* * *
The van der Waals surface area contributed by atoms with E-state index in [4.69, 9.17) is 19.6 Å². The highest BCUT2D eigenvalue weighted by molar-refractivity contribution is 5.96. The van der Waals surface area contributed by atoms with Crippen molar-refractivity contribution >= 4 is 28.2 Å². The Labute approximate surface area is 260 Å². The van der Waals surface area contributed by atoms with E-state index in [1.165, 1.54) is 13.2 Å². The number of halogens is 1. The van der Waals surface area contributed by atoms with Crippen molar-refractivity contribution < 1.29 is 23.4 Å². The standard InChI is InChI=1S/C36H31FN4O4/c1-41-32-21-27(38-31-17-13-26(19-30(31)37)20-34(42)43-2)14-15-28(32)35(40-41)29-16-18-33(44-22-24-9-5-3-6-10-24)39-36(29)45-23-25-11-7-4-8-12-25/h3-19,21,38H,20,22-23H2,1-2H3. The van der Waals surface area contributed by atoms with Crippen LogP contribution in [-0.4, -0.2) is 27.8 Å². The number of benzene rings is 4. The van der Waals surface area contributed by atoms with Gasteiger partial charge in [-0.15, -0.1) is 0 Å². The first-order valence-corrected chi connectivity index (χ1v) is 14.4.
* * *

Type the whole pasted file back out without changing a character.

The van der Waals surface area contributed by atoms with E-state index in [4.69, 9.17) is 19.6 Å². The highest BCUT2D eigenvalue weighted by molar-refractivity contribution is 5.96. The van der Waals surface area contributed by atoms with Crippen molar-refractivity contribution >= 4 is 28.2 Å². The Labute approximate surface area is 260 Å². The van der Waals surface area contributed by atoms with E-state index in [1.165, 1.54) is 13.2 Å². The number of halogens is 1. The van der Waals surface area contributed by atoms with Crippen molar-refractivity contribution < 1.29 is 23.4 Å². The standard InChI is InChI=1S/C36H31FN4O4/c1-41-32-21-27(38-31-17-13-26(19-30(31)37)20-34(42)43-2)14-15-28(32)35(40-41)29-16-18-33(44-22-24-9-5-3-6-10-24)39-36(29)45-23-25-11-7-4-8-12-25/h3-19,21,38H,20,22-23H2,1-2H3. The van der Waals surface area contributed by atoms with Crippen LogP contribution in [-0.4, -0.2) is 27.8 Å². The number of benzene rings is 4. The van der Waals surface area contributed by atoms with Gasteiger partial charge in [-0.15, -0.1) is 0 Å². The first-order valence-corrected chi connectivity index (χ1v) is 14.4.